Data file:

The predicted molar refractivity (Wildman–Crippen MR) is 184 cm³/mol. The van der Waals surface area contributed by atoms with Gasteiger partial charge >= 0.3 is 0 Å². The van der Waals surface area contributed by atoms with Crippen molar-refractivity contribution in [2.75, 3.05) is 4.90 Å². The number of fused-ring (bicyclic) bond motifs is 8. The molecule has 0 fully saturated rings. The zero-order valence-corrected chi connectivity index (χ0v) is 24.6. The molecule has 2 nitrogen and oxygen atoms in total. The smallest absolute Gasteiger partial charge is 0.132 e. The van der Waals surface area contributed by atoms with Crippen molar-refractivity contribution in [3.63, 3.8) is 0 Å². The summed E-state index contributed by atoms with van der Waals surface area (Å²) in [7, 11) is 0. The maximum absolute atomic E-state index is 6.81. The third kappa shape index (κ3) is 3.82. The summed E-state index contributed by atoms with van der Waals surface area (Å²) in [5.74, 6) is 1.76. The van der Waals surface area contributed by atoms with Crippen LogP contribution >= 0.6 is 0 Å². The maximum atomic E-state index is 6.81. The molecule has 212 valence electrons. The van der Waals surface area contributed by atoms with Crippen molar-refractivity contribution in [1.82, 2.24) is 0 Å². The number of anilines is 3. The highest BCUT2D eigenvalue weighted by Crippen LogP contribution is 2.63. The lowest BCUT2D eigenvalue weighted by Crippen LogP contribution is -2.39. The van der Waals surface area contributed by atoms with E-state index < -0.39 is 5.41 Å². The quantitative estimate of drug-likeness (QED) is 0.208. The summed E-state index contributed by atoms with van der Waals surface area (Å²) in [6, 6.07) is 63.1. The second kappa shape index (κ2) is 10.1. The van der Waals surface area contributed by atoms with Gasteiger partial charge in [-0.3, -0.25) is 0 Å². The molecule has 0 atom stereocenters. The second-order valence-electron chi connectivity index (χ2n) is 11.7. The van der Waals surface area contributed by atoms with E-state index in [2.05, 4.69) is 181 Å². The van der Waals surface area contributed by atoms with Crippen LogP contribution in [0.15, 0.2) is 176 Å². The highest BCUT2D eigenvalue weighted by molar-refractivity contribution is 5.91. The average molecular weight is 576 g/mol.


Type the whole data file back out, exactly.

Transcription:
The predicted molar refractivity (Wildman–Crippen MR) is 184 cm³/mol. The van der Waals surface area contributed by atoms with Gasteiger partial charge >= 0.3 is 0 Å². The van der Waals surface area contributed by atoms with Crippen molar-refractivity contribution in [2.75, 3.05) is 4.90 Å². The number of fused-ring (bicyclic) bond motifs is 8. The molecule has 0 fully saturated rings. The zero-order valence-corrected chi connectivity index (χ0v) is 24.6. The molecule has 2 nitrogen and oxygen atoms in total. The smallest absolute Gasteiger partial charge is 0.132 e. The van der Waals surface area contributed by atoms with Crippen molar-refractivity contribution in [3.63, 3.8) is 0 Å². The summed E-state index contributed by atoms with van der Waals surface area (Å²) in [7, 11) is 0. The maximum absolute atomic E-state index is 6.81. The third kappa shape index (κ3) is 3.82. The summed E-state index contributed by atoms with van der Waals surface area (Å²) in [5.74, 6) is 1.76. The van der Waals surface area contributed by atoms with Crippen LogP contribution >= 0.6 is 0 Å². The maximum atomic E-state index is 6.81. The molecule has 212 valence electrons. The van der Waals surface area contributed by atoms with Crippen molar-refractivity contribution in [1.82, 2.24) is 0 Å². The number of anilines is 3. The highest BCUT2D eigenvalue weighted by Crippen LogP contribution is 2.63. The lowest BCUT2D eigenvalue weighted by Crippen LogP contribution is -2.39. The van der Waals surface area contributed by atoms with E-state index < -0.39 is 5.41 Å². The quantitative estimate of drug-likeness (QED) is 0.208. The summed E-state index contributed by atoms with van der Waals surface area (Å²) in [6, 6.07) is 63.1. The second kappa shape index (κ2) is 10.1. The van der Waals surface area contributed by atoms with Gasteiger partial charge in [-0.3, -0.25) is 0 Å². The molecule has 0 atom stereocenters. The second-order valence-electron chi connectivity index (χ2n) is 11.7. The van der Waals surface area contributed by atoms with E-state index in [2.05, 4.69) is 181 Å². The van der Waals surface area contributed by atoms with Crippen LogP contribution in [0.15, 0.2) is 176 Å². The highest BCUT2D eigenvalue weighted by molar-refractivity contribution is 5.91. The average molecular weight is 576 g/mol.